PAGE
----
F this, F that! I cursed during the songs, I cursed in between songs, I think I even cursed in other languages. I didn’t care. My parents hadn’t raised me to talk like that, but this was my night and I was drunk with power. I’m telling you, for a high school band, this first show couldn’t have gone better and I was the ringleader. To this day, I remember believing we were so good, there was probably a record label executive in the audience of this hole-in-the-wall restaurant and we would surely get signed the next day.

But all good things come to an end. The show eventually finished, we packed up our gear and I went home to my regular life where my parents were waiting. I don’t remember the conversation we had, but here’s the jist of it
– You’re done being in a band
– You will never leave this house again
– You are never allowed to speak again

Obviously, it didn’t end there. My parents hated that I was in the band, but they saw it. I was happy. I use to play sports, but failed at them. I had an itch to be creative, but never could find my niche. But this…..this was a “I’ve-found-my-purpose-in-life” discovery that I hope my own children will find someday on their own. I was in love with music. I am still in love with music. I will always be in love with music. I wanted to be a musician. It may not be what every parent hope their kid to aspire to be, but nonetheless, I was aspiring and they let me go for it.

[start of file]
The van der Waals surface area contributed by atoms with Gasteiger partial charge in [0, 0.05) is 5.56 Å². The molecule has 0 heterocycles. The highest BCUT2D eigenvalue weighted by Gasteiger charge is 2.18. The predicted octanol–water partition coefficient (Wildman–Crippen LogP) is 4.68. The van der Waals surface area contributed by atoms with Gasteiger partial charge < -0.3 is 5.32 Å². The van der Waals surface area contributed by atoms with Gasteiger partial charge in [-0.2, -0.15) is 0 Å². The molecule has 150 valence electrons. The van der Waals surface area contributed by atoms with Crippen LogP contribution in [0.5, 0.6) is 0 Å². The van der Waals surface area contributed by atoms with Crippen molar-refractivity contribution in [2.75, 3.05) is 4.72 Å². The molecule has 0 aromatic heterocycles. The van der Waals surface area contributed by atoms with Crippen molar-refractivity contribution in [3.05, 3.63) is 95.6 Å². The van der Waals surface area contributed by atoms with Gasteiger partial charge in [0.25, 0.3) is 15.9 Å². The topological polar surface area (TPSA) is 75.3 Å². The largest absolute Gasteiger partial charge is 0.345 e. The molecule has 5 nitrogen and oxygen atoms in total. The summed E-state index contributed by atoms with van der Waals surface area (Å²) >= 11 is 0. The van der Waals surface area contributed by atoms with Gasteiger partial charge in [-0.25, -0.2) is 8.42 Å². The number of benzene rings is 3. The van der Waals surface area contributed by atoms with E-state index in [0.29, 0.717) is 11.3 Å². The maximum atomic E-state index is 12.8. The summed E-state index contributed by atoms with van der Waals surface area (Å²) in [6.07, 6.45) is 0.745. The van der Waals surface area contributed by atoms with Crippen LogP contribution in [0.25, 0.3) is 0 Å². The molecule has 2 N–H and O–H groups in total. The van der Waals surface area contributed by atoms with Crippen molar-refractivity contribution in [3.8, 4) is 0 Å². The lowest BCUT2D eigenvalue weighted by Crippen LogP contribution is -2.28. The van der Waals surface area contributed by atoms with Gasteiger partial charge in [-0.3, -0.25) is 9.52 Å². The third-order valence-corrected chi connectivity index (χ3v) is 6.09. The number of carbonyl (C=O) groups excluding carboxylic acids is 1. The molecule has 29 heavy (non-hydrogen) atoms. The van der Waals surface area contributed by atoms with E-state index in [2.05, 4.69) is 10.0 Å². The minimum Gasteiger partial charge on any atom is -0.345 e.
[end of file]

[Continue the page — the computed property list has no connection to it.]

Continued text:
So the moral of the story is, your kids will be knuckleheads–your kids, my kids, future kids, space alien kids. But if they show signs of real passion for something creative, let them do it—even if they curse a lot in the process. Even if it looks like it’s a huge mistake in the long run. The point isn’t what they’re doing, but what kind of heart they are willing to put into it. I’ve put my heart and soul into music from the time I first joined that band and will until I’m no longer capable. I’ve failed at it, I’ve succeed at it, but more importantly, I found something that made me happy. Music makes me happy.